Suddenly, a policeman from the other side of the freeway began yelling at them through a bullhorn. He ordered the boys off the freeway, saying it was illegal to hitchhike. Dave told his little brother to stay put and then ran across the freeway to the officer. Checketts explained his predicament to the officer and pleaded for permission to hitchhike back to his parents with the newly acquired fuel pump.
"Hop in," the officer said. He then drove to the other side of the highway, retrieved Dave's younger brother, flipped on his lights, and sped down the highway. As the police car approached the exit where the Checketts' car had broken down, Dave spotted his father.
He pointed his father out to the officer. The officer had already figured it out by the look of worry on Mr. Checketts' face. The officer turned on his siren and drove toward Mr. Checketts. He rolled down his window. "Do you know these guys?" the officer joked. "I caught them shoplifting."
The following morning the new fuel pump was installed and the Checketts made it to Disneyland.
Checketts' two-year stint as a Mormon missionary only strengthened his natural tendencies toward not taking no for an answer and for finding a way to overcome adversity. Checketts was sent to East Los Angeles in 1975, where he spent two full years teaching residents of Watts and Compton about the Church of Jesus Christ of Latter-day Saints. The neighborhoods he worked in were so tough that the missionaries were required to be in their apartment by 6:00 P.M. As a young white male wearing a white shirt and tie and pedaling a ten-speed bicycle up and down urban streets, he stood out and encountered steep opposition. He was ridiculed and sometimes even endured personal persecution.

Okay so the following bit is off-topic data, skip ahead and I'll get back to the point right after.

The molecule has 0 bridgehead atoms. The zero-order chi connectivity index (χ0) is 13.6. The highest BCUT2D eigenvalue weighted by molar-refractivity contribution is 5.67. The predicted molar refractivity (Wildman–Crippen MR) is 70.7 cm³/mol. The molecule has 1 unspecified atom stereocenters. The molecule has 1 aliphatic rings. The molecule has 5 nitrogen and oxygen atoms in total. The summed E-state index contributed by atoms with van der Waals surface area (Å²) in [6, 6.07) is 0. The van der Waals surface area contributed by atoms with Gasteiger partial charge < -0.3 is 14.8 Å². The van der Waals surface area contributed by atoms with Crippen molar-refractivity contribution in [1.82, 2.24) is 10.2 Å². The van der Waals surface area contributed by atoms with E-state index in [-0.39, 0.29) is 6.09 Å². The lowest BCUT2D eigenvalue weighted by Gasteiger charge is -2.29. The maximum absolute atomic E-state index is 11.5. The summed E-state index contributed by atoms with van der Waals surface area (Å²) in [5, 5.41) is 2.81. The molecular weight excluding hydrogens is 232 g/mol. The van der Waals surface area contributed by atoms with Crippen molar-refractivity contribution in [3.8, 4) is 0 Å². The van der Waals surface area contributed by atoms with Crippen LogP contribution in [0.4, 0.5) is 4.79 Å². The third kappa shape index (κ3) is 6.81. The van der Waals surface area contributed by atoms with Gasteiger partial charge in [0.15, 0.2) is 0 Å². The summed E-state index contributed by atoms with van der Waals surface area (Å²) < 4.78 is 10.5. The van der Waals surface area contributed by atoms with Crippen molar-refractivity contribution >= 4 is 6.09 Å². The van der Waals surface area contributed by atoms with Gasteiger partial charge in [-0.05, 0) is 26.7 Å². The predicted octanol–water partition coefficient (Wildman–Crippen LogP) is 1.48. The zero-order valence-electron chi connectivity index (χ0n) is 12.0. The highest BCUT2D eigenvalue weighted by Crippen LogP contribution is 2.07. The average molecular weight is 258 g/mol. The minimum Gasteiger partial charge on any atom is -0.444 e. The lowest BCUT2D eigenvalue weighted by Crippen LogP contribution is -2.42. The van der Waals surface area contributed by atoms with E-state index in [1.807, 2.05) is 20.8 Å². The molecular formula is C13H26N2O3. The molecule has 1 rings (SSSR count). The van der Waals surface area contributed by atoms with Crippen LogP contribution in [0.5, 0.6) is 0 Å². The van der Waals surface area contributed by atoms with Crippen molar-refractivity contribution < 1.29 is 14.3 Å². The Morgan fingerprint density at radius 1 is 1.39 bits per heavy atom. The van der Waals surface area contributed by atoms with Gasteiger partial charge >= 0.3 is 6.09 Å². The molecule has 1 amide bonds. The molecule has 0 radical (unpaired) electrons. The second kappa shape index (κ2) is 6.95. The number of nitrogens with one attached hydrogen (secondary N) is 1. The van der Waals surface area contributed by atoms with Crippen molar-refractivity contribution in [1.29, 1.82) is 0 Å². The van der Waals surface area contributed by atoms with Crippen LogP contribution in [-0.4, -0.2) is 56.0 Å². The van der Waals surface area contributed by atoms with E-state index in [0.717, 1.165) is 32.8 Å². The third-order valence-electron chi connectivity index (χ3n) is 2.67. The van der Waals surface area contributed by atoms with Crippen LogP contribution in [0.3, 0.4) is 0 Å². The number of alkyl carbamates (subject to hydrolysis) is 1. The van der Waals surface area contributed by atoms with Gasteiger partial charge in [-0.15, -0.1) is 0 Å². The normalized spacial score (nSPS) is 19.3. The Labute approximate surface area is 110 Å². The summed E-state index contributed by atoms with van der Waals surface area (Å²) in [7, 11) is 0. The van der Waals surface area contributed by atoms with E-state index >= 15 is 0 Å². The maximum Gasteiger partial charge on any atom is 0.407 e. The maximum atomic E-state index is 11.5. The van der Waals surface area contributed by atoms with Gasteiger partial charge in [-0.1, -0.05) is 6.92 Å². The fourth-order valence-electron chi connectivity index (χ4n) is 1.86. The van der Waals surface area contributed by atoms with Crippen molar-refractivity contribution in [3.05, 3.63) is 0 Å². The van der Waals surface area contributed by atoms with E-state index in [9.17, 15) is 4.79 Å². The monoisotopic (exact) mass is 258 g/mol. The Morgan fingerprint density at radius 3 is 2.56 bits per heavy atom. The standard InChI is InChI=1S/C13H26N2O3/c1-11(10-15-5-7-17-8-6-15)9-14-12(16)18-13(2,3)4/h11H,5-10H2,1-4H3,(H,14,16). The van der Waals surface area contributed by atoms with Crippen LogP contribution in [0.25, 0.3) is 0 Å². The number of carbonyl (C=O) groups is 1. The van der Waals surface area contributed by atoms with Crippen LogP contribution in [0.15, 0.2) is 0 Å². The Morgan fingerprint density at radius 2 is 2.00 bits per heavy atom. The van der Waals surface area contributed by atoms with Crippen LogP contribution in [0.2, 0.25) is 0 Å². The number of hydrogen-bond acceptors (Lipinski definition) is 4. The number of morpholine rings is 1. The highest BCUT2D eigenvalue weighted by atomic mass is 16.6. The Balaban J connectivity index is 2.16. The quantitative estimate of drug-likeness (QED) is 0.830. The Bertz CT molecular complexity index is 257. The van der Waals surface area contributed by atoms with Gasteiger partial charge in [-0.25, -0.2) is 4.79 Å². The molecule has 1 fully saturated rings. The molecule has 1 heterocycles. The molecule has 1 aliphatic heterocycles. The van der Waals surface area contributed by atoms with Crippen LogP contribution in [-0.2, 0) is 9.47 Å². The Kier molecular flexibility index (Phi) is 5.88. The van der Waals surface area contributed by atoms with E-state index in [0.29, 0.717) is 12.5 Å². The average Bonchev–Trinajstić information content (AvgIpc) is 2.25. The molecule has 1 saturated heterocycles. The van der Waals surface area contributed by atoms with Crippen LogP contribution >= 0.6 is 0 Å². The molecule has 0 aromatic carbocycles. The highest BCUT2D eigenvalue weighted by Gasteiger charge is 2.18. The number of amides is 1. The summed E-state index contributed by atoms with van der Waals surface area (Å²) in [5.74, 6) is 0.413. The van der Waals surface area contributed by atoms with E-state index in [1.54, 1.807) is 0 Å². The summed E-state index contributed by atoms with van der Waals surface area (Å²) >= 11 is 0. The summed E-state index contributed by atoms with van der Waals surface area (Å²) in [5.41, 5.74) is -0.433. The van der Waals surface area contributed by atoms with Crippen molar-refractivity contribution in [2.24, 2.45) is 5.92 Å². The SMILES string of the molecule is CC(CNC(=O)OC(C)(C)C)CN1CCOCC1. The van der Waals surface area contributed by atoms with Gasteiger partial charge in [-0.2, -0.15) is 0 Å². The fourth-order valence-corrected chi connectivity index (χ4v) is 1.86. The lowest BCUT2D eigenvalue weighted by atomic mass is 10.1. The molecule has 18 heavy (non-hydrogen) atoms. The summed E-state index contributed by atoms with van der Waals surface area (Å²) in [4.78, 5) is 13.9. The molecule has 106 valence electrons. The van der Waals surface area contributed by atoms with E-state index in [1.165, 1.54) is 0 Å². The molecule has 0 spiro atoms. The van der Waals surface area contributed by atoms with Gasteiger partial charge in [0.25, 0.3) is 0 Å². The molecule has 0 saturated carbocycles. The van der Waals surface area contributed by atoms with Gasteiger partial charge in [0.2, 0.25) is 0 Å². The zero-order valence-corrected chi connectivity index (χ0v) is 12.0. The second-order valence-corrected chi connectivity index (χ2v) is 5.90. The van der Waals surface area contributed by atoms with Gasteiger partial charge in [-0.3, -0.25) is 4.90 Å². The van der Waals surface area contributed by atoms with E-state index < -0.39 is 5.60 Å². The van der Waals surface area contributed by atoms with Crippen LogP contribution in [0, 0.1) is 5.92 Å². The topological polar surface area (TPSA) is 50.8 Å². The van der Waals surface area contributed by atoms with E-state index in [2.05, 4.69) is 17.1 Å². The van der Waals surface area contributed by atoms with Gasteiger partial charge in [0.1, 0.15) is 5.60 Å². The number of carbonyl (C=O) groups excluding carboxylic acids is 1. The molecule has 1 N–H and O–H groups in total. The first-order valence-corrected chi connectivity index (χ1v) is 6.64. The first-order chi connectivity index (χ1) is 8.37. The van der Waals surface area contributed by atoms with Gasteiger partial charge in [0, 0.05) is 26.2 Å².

Then one day Checketts' mission president handed him and all the other missionaries business cards bearing the name of the Church. The reverse side of the card said: EXPECT A MIRACLE, emblazoned in gold. The missionaries were instructed to carry these cards at all times.
Checketts had put off his college education and marriage to his high school girlfriend to go on a mission. But under these conditions, frustration and a sense of failure set in. Expectedly, his success rate was terrible.
"I got this card at one of the lowest points of my mission," Checketts said. "The notion of expecting a miracle is pretty powerful. It developed in me this sense of going in undaunted because somehow the Lord will open a door."
From that day forward, Checketts' approach changed. He got up every day and hit the streets of East Los Angeles expecting to succeed. "The sense of being a minority or a persecuted minority ties into this sense of going in undaunted," said Checketts.
Soon the results changed. The last year of his mission was a tremendous success. By the time he returned to Utah at age twenty-one and returned to studying business at Brigham Young University, his competitive nature was well beyond a normal range.
These traits that Checketts developed in childhood and strengthened as a Mormon missionary fit perfectly into his business career. In the summer of 1994, Viacom sold Madison Square Garden to ITT and Cablevision for $1.075 billion. At that time, Checketts was president of the New York Knicks, which was owned by the Garden. The Garden's new ownership promptly elevated Checketts to president and CEO of MSG Corp., effectively putting him in charge of the Knicks, the Rangers, the MSG network, and the myriad of live entertainment and events offered at the Garden each year. In 1994 alone, the Garden and its theater and Expo Center hosted 350 events.
MSG Corp.'s revenue in 1994 was roughly $400 million, coming from ticket sales and radio and television sponsorships. The Garden's primary competitor for concerts and live shows was Radio City Music Hall, which routinely outbid the Garden for top shows. Checketts hated losing to Radio City. The only way to beat Radio City, he concluded, was to buy it.
That was no small hurdle. At the time, Radio City Music Hall and the land it rested on was owned by Rockefeller Center, which was under the management of Tishman-Speyer, one of the country's largest real estate firms. However, Radio City Productions, which controlled the rights to the Radio City Christmas Spectacular and to the Rockettes, was owned by a Japanese company called Mitsubishi Estates. The Christmas Spectacular was Radio City's primary revenue source, grossing $70 million each Christmas season.